GUEST BLOG: Science and art – not chalk and cheese

2 min read

It’s really rather depressing that some people think that art and science are as different as chalk and cheese. Science being the chalk, as it’s precise, tangible and mostly used with blackboards and art being the cheese, because it goes well with wine. In truth separating these two elements maybe be helpful when drawing up a school timetable but it’s really quite harmful when we are looking to innovate.

Renaissance man

During the renaissance, before science and the arts had fully matured into the apparent polarising state at which they exist today, they coexisted naturally. Leonardo Da Vinci the ‘Renaissance Man’ was both the world’s greatest artist as well as the greatest scientist - unsurprisingly he is also world’s greatest innovator.Not only did he create the Mona Lisa but he also invented the helicopter in 1483, predating Airwolf by over 500 years.

Of course I don’t expect you all to become ground breaking polymaths overnight just so you can innovate. It’s far more practical for technologists and scientists to collaborate with creatives and vice versa.

Growth of creative industries and the digital economy

Over the last 10 years we have seen the UK take advantage from its world renowned Creative Industries to help grow its Digital Economy. That’s why creative and cultural clusters such as East London and Brighton and now probably better known for their digital start-up scenes than they are for their vegan cafes.

Maker culture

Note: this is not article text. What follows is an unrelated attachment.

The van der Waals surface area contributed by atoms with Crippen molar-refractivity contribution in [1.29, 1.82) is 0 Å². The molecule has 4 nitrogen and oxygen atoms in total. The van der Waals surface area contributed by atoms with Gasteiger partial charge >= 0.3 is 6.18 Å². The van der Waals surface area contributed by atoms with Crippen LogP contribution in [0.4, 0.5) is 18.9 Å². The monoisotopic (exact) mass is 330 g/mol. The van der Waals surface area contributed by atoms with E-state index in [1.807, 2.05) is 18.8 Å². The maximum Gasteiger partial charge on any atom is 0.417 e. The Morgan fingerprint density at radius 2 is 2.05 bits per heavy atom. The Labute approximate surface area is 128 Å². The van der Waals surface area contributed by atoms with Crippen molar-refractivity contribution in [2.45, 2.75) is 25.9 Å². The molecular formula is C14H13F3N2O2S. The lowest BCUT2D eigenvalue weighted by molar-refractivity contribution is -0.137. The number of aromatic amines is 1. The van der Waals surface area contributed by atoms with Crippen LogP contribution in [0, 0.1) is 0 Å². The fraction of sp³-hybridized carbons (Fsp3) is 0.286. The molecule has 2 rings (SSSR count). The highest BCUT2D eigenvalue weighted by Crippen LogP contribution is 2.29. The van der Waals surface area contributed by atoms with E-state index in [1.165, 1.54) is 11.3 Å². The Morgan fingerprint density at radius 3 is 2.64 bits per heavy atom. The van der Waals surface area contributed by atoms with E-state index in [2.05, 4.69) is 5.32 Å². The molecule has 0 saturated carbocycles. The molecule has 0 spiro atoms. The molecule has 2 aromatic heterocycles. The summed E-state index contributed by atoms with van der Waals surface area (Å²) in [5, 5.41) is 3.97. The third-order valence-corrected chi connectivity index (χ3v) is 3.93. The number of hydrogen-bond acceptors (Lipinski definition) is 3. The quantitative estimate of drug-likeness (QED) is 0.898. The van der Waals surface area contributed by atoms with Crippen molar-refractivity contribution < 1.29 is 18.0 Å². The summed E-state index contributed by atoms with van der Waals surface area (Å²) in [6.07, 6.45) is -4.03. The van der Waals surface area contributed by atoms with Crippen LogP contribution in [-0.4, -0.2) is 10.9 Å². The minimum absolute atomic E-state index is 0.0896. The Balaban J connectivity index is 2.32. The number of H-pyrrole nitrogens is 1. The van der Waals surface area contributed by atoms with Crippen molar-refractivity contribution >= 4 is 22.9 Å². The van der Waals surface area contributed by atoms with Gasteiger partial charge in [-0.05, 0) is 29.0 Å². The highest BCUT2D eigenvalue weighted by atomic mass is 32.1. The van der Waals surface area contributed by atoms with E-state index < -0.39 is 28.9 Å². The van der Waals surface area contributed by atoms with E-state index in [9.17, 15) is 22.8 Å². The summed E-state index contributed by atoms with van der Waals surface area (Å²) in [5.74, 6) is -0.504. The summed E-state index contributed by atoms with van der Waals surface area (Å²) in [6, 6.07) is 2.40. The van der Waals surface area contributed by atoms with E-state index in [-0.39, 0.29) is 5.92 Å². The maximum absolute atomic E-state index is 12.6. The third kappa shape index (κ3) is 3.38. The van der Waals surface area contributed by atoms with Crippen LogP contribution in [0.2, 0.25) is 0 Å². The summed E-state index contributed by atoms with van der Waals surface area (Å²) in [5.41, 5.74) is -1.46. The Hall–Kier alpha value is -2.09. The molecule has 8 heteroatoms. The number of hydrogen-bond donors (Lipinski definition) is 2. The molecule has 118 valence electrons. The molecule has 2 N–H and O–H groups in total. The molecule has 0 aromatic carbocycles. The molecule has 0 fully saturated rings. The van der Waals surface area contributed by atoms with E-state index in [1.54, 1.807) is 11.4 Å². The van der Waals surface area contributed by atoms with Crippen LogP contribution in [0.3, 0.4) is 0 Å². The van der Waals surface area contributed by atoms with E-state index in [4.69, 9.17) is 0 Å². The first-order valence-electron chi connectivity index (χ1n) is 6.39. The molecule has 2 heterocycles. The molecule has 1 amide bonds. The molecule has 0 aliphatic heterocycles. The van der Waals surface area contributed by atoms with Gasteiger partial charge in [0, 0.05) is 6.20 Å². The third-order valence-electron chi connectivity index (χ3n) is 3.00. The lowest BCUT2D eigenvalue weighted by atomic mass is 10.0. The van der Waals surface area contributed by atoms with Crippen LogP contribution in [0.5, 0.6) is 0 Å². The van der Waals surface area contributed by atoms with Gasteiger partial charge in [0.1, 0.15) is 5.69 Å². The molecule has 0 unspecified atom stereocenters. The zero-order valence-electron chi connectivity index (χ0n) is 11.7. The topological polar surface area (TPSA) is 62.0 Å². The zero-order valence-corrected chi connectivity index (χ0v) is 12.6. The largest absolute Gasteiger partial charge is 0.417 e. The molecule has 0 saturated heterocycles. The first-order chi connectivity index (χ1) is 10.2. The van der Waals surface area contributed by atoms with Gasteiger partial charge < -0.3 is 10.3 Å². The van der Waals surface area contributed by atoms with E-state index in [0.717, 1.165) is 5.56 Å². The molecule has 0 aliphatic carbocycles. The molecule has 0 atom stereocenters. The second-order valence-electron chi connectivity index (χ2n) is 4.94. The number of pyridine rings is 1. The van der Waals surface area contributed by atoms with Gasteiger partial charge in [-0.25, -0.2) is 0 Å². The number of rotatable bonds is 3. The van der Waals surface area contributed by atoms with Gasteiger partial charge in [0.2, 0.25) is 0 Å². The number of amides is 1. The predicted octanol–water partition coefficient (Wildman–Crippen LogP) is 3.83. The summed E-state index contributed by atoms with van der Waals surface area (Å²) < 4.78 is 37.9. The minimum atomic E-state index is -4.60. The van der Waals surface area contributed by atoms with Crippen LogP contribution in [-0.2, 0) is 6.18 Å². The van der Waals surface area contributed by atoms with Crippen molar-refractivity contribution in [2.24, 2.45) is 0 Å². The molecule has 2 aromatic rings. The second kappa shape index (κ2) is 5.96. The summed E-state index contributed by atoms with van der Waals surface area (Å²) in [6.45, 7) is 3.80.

At a grassroots level we see art and tech innovation at the core of ‘Maker Culture’ – a community of creatives and technologists working together in a shared-space, making stuff. Think of them as mini “innovation factories” – there are lots of them dotted around the country and they’re rapidly growing in numbers.One of the most notable and entrepreneurial of these is Manchester’s Mad Lab, who will be running a “mini Mad Lab” at Innovate 2016.

The UK’s multi-million pound Visual Effects industry

On a far grander scale is the UK’s multi-million pound Visual Effects industry (VFX) which probably best demonstrates the virtuous cycle of artistry pushing technology and technology pushing artistry. In this space the collaboration between technologists and creatives is essential to ensure you go above and beyond your customer’s expectation.So perhaps unsurprisingly, London has become international centre of the VFX industry and is home to notable companies such as Framestore, Double Negative, The Foundry and, more recently Industrial Light and Magic have opened a R&D office here. We are lucky to have representatives from some of these companies talking at Innovate 2016.

The emerging Immersive Technology sector

Going forward, these collaborations between arts and tech means that the UK is already at the forefront the emerging Immersive Technology sector (augmented reality, virtual reality, etc.). In fact, we are well placed to become world leaders – this is why Innovate UK and the KTN will be launching Immerse UK, an industry led UK wide network focusing on this area, at Innovate 2016.

We hope with all this going on at Innovate 2016 it will enlighten you to the benefits of working with the UK’s world leading Creative Economy.

Author profile:
Tom Fiddian, innovation lead, creative economy at Innovate UK